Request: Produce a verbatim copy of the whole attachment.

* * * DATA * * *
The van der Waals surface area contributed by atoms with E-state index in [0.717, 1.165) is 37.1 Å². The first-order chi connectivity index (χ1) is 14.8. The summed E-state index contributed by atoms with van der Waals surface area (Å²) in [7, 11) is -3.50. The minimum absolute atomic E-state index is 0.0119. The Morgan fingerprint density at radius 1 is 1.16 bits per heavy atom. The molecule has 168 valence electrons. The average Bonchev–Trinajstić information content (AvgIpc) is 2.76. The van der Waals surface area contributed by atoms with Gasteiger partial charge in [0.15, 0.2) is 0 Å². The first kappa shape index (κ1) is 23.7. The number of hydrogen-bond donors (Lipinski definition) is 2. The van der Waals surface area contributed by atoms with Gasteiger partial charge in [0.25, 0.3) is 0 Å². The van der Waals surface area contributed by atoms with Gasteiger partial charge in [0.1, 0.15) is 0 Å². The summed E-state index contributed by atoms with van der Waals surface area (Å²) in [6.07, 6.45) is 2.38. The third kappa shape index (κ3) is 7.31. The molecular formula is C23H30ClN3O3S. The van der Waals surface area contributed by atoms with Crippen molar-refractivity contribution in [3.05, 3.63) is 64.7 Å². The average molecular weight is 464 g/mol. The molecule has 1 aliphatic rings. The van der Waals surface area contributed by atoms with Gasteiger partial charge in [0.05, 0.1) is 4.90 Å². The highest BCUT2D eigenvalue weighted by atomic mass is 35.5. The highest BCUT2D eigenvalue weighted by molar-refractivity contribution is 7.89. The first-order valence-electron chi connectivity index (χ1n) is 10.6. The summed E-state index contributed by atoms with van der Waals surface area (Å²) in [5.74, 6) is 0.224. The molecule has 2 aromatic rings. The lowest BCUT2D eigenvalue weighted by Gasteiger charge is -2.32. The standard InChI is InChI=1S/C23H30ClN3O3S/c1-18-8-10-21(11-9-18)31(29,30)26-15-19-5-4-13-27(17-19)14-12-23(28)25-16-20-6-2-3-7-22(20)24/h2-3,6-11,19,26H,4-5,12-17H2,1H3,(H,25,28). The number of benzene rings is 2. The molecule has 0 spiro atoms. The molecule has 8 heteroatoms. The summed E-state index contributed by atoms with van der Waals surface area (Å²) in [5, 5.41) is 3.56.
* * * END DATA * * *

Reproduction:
The van der Waals surface area contributed by atoms with E-state index in [0.717, 1.165) is 37.1 Å². The first-order chi connectivity index (χ1) is 14.8. The summed E-state index contributed by atoms with van der Waals surface area (Å²) in [7, 11) is -3.50. The minimum absolute atomic E-state index is 0.0119. The Morgan fingerprint density at radius 1 is 1.16 bits per heavy atom. The molecule has 168 valence electrons. The average Bonchev–Trinajstić information content (AvgIpc) is 2.76. The van der Waals surface area contributed by atoms with Gasteiger partial charge in [0.15, 0.2) is 0 Å². The first kappa shape index (κ1) is 23.7. The number of hydrogen-bond donors (Lipinski definition) is 2. The van der Waals surface area contributed by atoms with Gasteiger partial charge in [0.25, 0.3) is 0 Å². The van der Waals surface area contributed by atoms with Gasteiger partial charge in [0.1, 0.15) is 0 Å². The summed E-state index contributed by atoms with van der Waals surface area (Å²) in [6.07, 6.45) is 2.38. The third kappa shape index (κ3) is 7.31. The molecular formula is C23H30ClN3O3S. The van der Waals surface area contributed by atoms with Crippen molar-refractivity contribution in [3.05, 3.63) is 64.7 Å². The average molecular weight is 464 g/mol. The molecule has 1 aliphatic rings. The van der Waals surface area contributed by atoms with Gasteiger partial charge in [0.05, 0.1) is 4.90 Å². The highest BCUT2D eigenvalue weighted by atomic mass is 35.5. The highest BCUT2D eigenvalue weighted by molar-refractivity contribution is 7.89. The first-order valence-electron chi connectivity index (χ1n) is 10.6. The summed E-state index contributed by atoms with van der Waals surface area (Å²) in [5.74, 6) is 0.224. The molecule has 2 aromatic rings. The lowest BCUT2D eigenvalue weighted by Gasteiger charge is -2.32. The standard InChI is InChI=1S/C23H30ClN3O3S/c1-18-8-10-21(11-9-18)31(29,30)26-15-19-5-4-13-27(17-19)14-12-23(28)25-16-20-6-2-3-7-22(20)24/h2-3,6-11,19,26H,4-5,12-17H2,1H3,(H,25,28). The number of benzene rings is 2. The molecule has 0 spiro atoms. The molecule has 8 heteroatoms. The summed E-state index contributed by atoms with van der Waals surface area (Å²) in [5, 5.41) is 3.56.